I've got a hard drive
in my copier? With a digital copy of everything anyone has copied?
Our message involves mostly a security problem, but there
is a court ESI evidence possibility that litigation attorneys should understand. You
might want to be proactive and protective of your clients
C tell your client about the
significant security threat to their confidential information we describe below.
Almost all MFP=s
(copy machines, fax machines, Copy/Scan/Print/Fax devices, aka Multi-Function
Peripheral, aka Multifunction Printer) manufactured since 2002 contain a hard
drive, storing an electronic image of every document copied or scanned on that machine,
together with the metadata on when the operation was done and other data about
Ergo, if your litigation adversary has not removed the hard drive data from the copier,
fax machine, or other MFP, you might find evidence in the electronically stored
information (ESI) that resides there.
Depending on the size of the hard drive, and how much the
copier/fax/scanner is used, it could be years before data is
overwritten to the point that it cannot be retrieved by you
C or by criminals. That=
s a security problem when you or your client either sell a used MFP or use a public copy machine.
Want to learn more about the security problem that also is a
civil case evidence chance? See the CBS news report this still is available on
YouTube at http://www.youtube.com/watch?v=iC38D5am7go
The chances are small that something has been
copied or faxed that is not otherwise discoverable in a computer hard drive or
paper file. Remember, what we are talking about is only a digital copy of an
otherwise existing original document that was additionally copied, scanned, or
faxed. Chances are huge that the original document is going to show up in
other discovery responses. (Remember, you are not the CIA, doing a
clandestine sweep for evidence.)
The small chance of finding something new suggests that
litigation attorneys probably do not want to routinely insist that all printers,
copiers, and fax machines be taken out of use until a forensic copy has been
made of their hard drives. In the usual case in litigation, such a request is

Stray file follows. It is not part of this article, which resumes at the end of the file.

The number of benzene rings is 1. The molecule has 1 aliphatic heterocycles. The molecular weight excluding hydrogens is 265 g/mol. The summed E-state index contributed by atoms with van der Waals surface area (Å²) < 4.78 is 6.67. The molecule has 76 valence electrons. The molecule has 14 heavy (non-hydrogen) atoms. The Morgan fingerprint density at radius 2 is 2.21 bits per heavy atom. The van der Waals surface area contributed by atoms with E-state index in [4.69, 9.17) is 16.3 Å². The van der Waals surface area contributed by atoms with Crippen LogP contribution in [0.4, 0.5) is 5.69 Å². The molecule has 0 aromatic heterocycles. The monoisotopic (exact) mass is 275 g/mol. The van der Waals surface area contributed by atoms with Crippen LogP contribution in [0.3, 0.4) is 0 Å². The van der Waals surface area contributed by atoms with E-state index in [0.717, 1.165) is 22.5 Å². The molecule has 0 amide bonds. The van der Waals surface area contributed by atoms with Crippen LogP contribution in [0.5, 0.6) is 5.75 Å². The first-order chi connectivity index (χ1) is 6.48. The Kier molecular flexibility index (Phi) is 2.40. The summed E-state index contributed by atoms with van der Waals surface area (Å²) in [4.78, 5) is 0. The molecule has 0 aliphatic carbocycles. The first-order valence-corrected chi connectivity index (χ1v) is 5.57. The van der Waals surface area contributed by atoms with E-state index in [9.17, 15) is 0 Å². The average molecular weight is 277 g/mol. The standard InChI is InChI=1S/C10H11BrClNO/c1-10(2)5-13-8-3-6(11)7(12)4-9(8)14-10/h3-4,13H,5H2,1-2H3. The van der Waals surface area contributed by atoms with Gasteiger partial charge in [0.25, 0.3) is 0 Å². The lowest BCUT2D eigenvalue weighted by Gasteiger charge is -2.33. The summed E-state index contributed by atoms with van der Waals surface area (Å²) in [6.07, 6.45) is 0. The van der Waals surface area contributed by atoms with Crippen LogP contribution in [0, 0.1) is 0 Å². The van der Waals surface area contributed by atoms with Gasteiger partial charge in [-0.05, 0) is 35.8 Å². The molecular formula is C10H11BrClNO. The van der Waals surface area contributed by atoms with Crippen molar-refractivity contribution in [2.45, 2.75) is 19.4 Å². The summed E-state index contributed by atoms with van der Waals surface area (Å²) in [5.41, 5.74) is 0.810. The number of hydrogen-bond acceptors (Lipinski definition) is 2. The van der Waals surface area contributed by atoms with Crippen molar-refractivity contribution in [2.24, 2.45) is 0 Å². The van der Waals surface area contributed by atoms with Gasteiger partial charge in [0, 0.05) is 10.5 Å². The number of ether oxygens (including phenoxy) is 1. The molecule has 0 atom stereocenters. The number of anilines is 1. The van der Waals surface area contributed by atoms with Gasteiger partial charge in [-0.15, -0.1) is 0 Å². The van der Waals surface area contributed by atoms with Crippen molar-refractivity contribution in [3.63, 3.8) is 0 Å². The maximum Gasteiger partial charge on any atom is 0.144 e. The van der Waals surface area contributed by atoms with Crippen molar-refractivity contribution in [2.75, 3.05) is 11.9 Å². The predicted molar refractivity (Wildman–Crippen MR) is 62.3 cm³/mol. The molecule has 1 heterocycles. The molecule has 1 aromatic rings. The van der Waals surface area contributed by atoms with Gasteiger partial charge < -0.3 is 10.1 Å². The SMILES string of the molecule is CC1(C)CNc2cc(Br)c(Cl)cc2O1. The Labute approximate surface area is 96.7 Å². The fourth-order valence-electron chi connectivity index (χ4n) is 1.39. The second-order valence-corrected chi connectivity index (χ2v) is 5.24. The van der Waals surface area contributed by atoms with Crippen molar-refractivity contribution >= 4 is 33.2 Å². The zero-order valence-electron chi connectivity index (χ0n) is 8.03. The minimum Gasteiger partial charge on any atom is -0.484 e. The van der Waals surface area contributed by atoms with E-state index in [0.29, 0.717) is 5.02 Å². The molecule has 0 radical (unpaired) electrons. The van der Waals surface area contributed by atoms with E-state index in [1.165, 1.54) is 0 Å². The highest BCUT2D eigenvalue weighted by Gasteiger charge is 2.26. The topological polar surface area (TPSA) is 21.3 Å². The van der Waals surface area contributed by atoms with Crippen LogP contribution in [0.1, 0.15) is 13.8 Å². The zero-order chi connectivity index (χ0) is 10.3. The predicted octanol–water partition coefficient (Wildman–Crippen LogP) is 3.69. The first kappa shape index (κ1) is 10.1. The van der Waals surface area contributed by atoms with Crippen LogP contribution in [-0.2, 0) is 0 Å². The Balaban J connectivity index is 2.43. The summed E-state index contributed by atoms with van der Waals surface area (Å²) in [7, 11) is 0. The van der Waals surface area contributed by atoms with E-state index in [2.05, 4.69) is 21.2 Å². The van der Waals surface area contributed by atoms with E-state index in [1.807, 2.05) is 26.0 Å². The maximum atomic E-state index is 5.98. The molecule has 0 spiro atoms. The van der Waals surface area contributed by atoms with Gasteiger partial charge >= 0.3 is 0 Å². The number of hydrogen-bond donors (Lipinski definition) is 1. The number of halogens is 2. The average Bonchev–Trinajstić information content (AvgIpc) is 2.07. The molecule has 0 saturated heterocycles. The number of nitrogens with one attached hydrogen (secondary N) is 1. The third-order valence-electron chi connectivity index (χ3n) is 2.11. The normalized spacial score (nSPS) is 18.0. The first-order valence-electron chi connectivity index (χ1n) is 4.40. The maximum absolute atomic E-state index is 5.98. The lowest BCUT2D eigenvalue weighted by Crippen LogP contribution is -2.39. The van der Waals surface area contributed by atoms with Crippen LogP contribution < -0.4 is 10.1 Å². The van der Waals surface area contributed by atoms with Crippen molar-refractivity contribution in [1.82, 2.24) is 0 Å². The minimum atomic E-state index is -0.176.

too unlikely to produce something new. In addition, pulling printers and copiers
and fax machines out of service pending forensic examination is expensive and
disruptive. Plus what you demand your adversary quarantine for forensic
examination will probably result in your adversary demanding your client do the
Still C in those
cases, or unusual cases where the mere fact that a document was copied, scanned
or faxed is important, such as a fired employee suspected of making faxing
copies of confidential papers to his home, you need to be aware of the evidence
that may be in MFP= s.
There are three basic methods of removing data from an office
copier or fax machine: the high tech method, the long wait method, and the blunt
The high tech method involves using a software program
designed to completely erase a drive. Some manufacturers offer a utility
to clean the hard drive, but others want to sell you their service to do
The long wait method involves hoping that as your
machine randomly overwrites hard drive space over the years, anything
confidential will be overwritten and thereby erased.
The blunt approach is to take the hard drive out, and use a
hammer to smash the hard drive, with its electronic bits and
bytes, into physical bits and pieces!
Do you, and your client, use any of those methods before selling
the office copier or fax machine?
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